The Palestinians Prisoner Committee (PPC) said that the number of the Palestinians kidnapped by the Israeli occupation forces included 21 minors -one of them is 11 years old. Spokespersons of the Israeli occupation forces confirmed the large number of kidnappings, but did not verify the number given by the Palestinian sources. However, it could be larger because the Palestinian sources depend on family reports. It is worth noting that this massive kidnapping campaign came ahead of a season of Jewish holidays during which the Israeli occupation imposes strict security measures on Palestinians restricts their movement. It also closes all border crossings and bans all kinds of travel and goods passage.

Palestine news

Thanks to israel, Jerusalem is a “City of fear”

City of fear

Israeli border police push Palestinian men as they try to cross through the Qalandiya checkpoint, between the cities of Jerusalem and Ramallah in the occupied West Bank, on 11 July.

Oren Ziv ActiveStills

 

A few days ago, I was driving through Qalandiya checkpoint for the first time since I came back to Jerusalem.

My dad, sitting next to me, had to yell “stop here!” at me as I was queuing behind a car at the checkpoint.

“You’re too close,” he said, “stop and wait for them to call you, otherwise they’ll shoot you and not even care.”

When I left here to begin my life as a university student four years ago, and despite my sense of general optimism, I never really believed that I would come back to a better and more hopeful Jerusalem.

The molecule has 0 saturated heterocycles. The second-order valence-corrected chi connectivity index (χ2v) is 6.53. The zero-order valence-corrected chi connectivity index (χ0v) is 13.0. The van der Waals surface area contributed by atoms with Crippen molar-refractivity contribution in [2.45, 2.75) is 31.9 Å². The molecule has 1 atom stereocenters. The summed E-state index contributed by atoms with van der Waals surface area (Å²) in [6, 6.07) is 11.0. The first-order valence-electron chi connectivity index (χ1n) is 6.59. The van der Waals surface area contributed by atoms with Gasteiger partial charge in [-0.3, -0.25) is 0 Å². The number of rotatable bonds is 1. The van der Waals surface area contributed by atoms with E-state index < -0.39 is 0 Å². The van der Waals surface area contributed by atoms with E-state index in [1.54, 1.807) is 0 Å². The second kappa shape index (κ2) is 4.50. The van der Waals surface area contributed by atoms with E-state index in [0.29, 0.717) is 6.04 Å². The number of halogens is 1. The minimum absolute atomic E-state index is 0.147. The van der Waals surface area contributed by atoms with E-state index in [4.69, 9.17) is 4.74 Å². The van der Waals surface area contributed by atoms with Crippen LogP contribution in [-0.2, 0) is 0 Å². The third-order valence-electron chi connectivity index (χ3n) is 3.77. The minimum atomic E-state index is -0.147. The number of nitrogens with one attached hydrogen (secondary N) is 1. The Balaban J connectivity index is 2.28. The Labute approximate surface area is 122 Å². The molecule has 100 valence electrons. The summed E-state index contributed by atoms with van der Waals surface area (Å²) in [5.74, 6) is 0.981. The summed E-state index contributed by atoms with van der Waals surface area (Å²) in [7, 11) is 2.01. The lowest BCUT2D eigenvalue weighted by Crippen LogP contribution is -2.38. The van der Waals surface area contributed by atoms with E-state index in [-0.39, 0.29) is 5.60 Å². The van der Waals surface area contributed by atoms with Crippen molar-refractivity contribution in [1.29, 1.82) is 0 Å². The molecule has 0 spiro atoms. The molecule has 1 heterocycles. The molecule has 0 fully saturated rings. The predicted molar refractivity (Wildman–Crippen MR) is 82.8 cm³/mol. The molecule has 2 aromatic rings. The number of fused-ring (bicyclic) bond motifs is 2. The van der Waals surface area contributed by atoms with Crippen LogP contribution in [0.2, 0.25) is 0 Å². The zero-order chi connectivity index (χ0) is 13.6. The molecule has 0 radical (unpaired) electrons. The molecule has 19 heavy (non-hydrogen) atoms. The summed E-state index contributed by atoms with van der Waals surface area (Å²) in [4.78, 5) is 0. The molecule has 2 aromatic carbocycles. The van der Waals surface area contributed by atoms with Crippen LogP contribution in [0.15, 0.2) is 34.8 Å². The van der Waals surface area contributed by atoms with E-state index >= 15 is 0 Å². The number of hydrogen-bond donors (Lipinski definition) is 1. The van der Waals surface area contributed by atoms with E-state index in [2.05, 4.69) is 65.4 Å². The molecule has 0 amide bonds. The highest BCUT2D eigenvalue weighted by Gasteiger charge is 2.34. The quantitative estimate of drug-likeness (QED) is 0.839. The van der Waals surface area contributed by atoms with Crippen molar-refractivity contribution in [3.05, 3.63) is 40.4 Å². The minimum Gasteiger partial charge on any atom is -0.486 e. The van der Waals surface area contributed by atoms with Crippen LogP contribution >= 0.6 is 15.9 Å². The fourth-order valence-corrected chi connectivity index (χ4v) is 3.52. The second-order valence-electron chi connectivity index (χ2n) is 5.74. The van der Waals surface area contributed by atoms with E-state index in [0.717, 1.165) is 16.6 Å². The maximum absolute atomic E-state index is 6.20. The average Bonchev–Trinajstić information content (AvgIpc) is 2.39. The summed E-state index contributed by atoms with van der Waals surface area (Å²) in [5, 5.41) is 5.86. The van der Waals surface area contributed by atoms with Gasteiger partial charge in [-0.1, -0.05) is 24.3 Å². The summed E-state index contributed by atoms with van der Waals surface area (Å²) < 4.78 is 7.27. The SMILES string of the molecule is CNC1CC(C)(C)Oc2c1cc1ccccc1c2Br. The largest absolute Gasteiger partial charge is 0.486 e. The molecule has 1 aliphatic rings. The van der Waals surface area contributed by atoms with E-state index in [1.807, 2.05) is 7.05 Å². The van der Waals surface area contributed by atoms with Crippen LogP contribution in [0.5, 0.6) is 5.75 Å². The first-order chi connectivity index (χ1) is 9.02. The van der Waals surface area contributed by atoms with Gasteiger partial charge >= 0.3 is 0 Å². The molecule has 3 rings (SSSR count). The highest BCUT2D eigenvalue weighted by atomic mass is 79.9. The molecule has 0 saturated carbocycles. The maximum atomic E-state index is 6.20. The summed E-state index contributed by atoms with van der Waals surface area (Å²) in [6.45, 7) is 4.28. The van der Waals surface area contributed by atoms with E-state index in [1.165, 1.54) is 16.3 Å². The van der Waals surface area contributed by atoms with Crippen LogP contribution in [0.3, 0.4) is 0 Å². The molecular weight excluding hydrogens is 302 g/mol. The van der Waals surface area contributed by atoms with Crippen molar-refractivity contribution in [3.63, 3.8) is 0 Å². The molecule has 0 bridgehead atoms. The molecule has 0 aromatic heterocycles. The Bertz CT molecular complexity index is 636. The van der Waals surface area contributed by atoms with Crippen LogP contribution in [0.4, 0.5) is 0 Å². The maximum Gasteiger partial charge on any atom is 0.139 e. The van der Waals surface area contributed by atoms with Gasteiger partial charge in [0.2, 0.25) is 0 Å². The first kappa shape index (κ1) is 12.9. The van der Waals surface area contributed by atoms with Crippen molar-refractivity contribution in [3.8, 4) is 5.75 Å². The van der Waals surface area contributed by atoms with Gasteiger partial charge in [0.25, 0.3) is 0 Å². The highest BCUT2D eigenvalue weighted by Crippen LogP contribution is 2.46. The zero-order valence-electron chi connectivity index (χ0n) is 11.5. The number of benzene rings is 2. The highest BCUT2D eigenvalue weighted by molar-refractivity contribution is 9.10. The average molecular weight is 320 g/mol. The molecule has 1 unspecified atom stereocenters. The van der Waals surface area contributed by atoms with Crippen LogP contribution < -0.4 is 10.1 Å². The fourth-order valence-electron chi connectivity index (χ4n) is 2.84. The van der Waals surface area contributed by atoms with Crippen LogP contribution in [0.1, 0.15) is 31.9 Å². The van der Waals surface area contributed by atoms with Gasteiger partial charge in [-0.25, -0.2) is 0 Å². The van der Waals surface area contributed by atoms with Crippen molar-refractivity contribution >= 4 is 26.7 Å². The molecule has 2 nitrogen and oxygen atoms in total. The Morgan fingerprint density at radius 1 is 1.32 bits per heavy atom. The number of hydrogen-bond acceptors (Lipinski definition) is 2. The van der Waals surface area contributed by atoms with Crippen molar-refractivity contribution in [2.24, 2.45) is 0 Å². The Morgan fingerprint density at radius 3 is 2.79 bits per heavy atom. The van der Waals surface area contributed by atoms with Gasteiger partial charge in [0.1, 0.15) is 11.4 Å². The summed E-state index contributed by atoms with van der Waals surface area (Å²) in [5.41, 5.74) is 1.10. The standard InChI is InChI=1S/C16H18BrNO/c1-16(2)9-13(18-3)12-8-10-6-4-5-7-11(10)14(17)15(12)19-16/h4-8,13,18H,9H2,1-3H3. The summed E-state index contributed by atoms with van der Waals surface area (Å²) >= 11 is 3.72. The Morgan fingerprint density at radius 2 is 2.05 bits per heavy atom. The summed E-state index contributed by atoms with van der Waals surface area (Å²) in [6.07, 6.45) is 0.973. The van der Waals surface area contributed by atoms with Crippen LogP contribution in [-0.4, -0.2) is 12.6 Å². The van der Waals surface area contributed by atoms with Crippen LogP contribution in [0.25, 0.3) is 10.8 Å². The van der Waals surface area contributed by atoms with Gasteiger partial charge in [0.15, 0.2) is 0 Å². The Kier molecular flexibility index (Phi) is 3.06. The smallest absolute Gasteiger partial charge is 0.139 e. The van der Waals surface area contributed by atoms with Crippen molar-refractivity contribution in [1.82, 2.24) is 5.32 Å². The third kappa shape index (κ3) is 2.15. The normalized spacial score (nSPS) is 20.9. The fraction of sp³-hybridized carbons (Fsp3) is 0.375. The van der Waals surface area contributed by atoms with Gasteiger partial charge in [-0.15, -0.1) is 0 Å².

Over the four years, I would come back during the summer and end up leaving again with a strong belief that things would only be worse the next time I’d be home.

Here I am now, four summers later, having earned my degree, and I believe Jerusalem is worse than it has ever been for its non-Jewish inhabitants, the Palestinians.

Despite this depressing assessment, I have been looking forward to come back to Jerusalem as it is not only the city that I grew up in, but it is the place where I want to embark on the journey of being a young adult.

Fear everywhere

Two years ago, I wrote about the pervasive fear we Jerusalemites feel in our own city.

Today, sadly, this fear is even more intense and tangible. It is not just fanatics or nationalist mobs that worry me, it is every armed Israeli – citizen, police and military – who could end my or anyone else’s life in a second for no reason and without anyone batting an eye.

Since last summer, the ugliness of life in Jerusalem has come to show.

Hundreds of Palestinians of all ages have been harassed, brutalized, arrested, shot or killed.

This is in a city where Israel’s slow, steady but systematic discrimination is forcing Palestinian children out of schools and Palestinian families out of their homes.

In April, Maram Salih Hassan Abu Ismail, a 23-year-old mother of two small children, reportedly five months pregnant, and her 16-year-old brother Ibrahim Salih Hassan Taha, were gunned down by Israeli personnel at the same Qalandiya checkpoint, in the occupied West Bank, north of Jerusalem.

Israel claimed the pair were killed during an attempted knife attack on soldiers, but eyewitnesses described an execution of two people who didn’t understand commands being shouted at them in Hebrew and presented no threat to anyone.

The private firm contracted by the Israelis to man the checkpoint carried out an “internal investigation” and absolved itself of any wrongdoing.

The siblings were among more than 220 Palestinians, as well as more than 30 Israelis and two Americans, who have died since a new phase of violence began last October.

And according to Israel’s B’Tselem human rights group, Maram and Ismail were among dozens of Palestinians killed when they posed no threat in slayings “tantamount to executions.”

Driving while Palestinian

On the day I drove through Qalandiya, I recall my dad reminding me repeatedly how I should be extra careful how I am perceived by Israelis while on the road as anything they deem suspicious could have fatal consequences.